I haven’t kept very close track of the issue in recent years, but I was happy to see it gaining traction in the latter half of 2013. Even moreso, I was thrilled that my friend and Tufts Friedman School classmate Dawn Undurraga had the opportunity to appear in an “Animal Antibiotic Debate” on the daytime talk show The Doctors. Dawn also co-authored an Environmental Working Group report titled Superbugs Invade American Supermarkets, which demonstrates unsettling levels of antibiotic-resistance bacteria in supermarket meat.


While watching the video of this debate, I was surprised to hear Dawn’s opponent, Dr. Scott Hurd, say that the “growth promotion” use of antibiotics on the farm will “soon disappear.” That would certainly be a good thing – except that his statement was most likely based on the voluntary industry guidance that the Food and Drug Administration (FDA) released on December 11, covering the use of antibiotics in livestock feed and water. The guidance document asks pharmaceutical companies to remove growth promotion indications – such as “increased rate of weight gain” or “improved feed efficiency” – as allowable uses on the labels of animal drugs. However, it also contains this disclaimer up front:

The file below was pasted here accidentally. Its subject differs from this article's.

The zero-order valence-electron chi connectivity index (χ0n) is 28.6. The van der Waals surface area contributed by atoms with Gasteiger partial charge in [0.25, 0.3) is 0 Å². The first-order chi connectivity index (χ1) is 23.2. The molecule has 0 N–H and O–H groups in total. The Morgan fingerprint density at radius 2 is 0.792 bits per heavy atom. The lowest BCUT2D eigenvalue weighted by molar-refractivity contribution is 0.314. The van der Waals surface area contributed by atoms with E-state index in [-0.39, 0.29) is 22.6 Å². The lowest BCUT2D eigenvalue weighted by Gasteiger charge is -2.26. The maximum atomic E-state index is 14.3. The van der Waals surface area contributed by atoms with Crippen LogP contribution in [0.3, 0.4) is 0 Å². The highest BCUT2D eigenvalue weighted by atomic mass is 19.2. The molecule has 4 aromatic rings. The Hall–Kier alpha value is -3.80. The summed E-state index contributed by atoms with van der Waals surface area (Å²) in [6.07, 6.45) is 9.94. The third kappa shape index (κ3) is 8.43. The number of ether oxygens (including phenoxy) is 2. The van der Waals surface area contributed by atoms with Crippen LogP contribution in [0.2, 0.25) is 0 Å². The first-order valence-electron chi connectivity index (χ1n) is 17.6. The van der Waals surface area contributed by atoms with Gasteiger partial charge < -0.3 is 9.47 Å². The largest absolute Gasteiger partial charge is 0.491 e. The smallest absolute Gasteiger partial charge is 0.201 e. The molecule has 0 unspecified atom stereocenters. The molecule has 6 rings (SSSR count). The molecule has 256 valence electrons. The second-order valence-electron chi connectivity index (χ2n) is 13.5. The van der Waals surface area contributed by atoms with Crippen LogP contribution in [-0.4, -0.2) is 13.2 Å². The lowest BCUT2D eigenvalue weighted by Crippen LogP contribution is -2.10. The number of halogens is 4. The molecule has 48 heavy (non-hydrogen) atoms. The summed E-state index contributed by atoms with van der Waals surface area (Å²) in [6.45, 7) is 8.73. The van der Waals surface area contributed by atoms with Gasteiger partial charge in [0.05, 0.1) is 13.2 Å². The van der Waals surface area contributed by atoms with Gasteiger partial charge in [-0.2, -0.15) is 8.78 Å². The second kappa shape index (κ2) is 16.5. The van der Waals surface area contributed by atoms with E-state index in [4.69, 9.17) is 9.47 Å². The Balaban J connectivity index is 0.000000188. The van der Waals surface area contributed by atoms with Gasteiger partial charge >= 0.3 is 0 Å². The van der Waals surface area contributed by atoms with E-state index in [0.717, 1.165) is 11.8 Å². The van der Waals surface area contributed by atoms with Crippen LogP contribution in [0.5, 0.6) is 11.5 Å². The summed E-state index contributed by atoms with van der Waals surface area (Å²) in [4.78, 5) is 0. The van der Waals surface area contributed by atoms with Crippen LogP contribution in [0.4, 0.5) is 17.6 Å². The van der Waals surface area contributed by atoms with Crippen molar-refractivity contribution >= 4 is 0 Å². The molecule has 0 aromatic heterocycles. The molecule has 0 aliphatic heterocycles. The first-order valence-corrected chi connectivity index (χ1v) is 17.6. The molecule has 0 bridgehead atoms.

FDA’s guidance documents, including this guidance, do not establish legally enforceable responsibilities. Instead, guidances describe the FDA’s current thinking on a topic and should be viewed only as recommendations, unless specific regulatory or statutory requirements are cited.